Amarula: One Jazzy BeverageCOFFEE, EXOTIC BEVERAGES, MUSIC, QUEBEC — By Milli Thornton on July 11, 2009 at 22:16
AS ONE WOULD expect, the Montréal Jazz Festival is held largely outdoors.
The festival layout includes stages for the performers, food and beverage stalls, sports cars on display, an alfresco restaurant serving mainly wine and appetizers and a playground for the kids. Stalls devoted to related fun stuff such as festival souvenirs, dance lessons and face painting for kids adds to the festive spirit.
We arrived at the Jazz Fest late on the afternoon of July 2, acutely aware that we had only three days to do it all. To really do the festival you need at least a week (plus some serious stamina).
Our first reaction to the outdoor scene was disappointment, for two reasons: the ominous, cloudy weather—it either threatened to or did rain for three days in a row—and missing our first free concert because we didn’t know the location of the all stages yet.
However, my gloominess morphed to happy buzz as soon as I tried an Amarula drink from a nearby stall.
I was unacquainted with Amarula but it sounded fun. We were given a choice of flavors and, naturally, I chose coffee.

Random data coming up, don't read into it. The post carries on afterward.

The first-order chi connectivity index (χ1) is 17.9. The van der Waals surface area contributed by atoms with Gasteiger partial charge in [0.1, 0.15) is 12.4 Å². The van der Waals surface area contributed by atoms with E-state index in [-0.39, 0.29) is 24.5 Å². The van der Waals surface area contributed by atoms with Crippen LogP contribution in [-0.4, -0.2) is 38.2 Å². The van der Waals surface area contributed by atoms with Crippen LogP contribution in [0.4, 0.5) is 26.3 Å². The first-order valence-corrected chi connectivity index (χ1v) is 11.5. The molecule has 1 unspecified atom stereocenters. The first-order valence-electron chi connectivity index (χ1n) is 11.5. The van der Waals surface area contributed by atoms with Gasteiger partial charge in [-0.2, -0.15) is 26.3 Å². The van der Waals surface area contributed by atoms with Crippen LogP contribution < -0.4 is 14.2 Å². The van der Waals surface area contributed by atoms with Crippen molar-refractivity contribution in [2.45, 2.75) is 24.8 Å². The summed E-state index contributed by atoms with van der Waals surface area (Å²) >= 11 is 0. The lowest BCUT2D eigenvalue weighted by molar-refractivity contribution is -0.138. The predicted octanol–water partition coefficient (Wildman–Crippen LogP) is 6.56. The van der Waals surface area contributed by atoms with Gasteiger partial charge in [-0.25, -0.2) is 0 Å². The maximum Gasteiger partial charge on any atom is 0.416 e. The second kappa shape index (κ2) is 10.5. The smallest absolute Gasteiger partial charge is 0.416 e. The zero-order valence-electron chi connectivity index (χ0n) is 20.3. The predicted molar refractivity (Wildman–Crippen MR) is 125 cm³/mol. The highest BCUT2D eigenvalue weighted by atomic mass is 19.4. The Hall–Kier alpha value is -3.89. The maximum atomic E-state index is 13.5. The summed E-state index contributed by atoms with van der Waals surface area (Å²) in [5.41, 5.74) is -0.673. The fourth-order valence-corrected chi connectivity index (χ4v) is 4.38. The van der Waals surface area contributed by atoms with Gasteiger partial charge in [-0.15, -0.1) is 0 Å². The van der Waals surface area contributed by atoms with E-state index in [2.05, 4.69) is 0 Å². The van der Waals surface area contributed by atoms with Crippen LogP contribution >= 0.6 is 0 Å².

The result was a frappé style of drink prepared with blenderized ice.
Ohhh and it went down easy! One of those dangerously yummy drinks that could get you into trouble fast because it’s so more-ish. I was supposed to share it with Brian, but he was too busy crawling all over a Camaro SS 2010 to notice that he only got a few sips.Amarula is produced in Africa from the fruit of the mystical Marula or Elephant Tree. The fruit is harvested from the veld by locals. The pulp then goes through a fermentation process similar to winemaking.
(Ever watched the YouTube video of the African critters getting rolling drunk? Yep, they were feasting on the marula fruit.)
The marula wine is distilled in column stills, and then in copper-pot stills, to produce a spirit. It’s then matured for two years in oak barrels. The final step is the blending of the liqueur with the finest, fresh cream until a smooth consistency is formed.
From Amarula HQ:
“The creaming process is of the highest standard, resulting in a cream product that is delectably rich and soft, with an alcohol content of 17%.”
I went back to my favorite drink (red wine) during the remainder of our time in Montréal. But that drive-by Amarula buzz definitely put me in the right frame of mind to relax and get over the Rainy Jazz Blues.
Sacré bleu. I regret not going back to that Amarula stall while I still had the chance.
All photos on this page Copyright © 2009 Brian Williams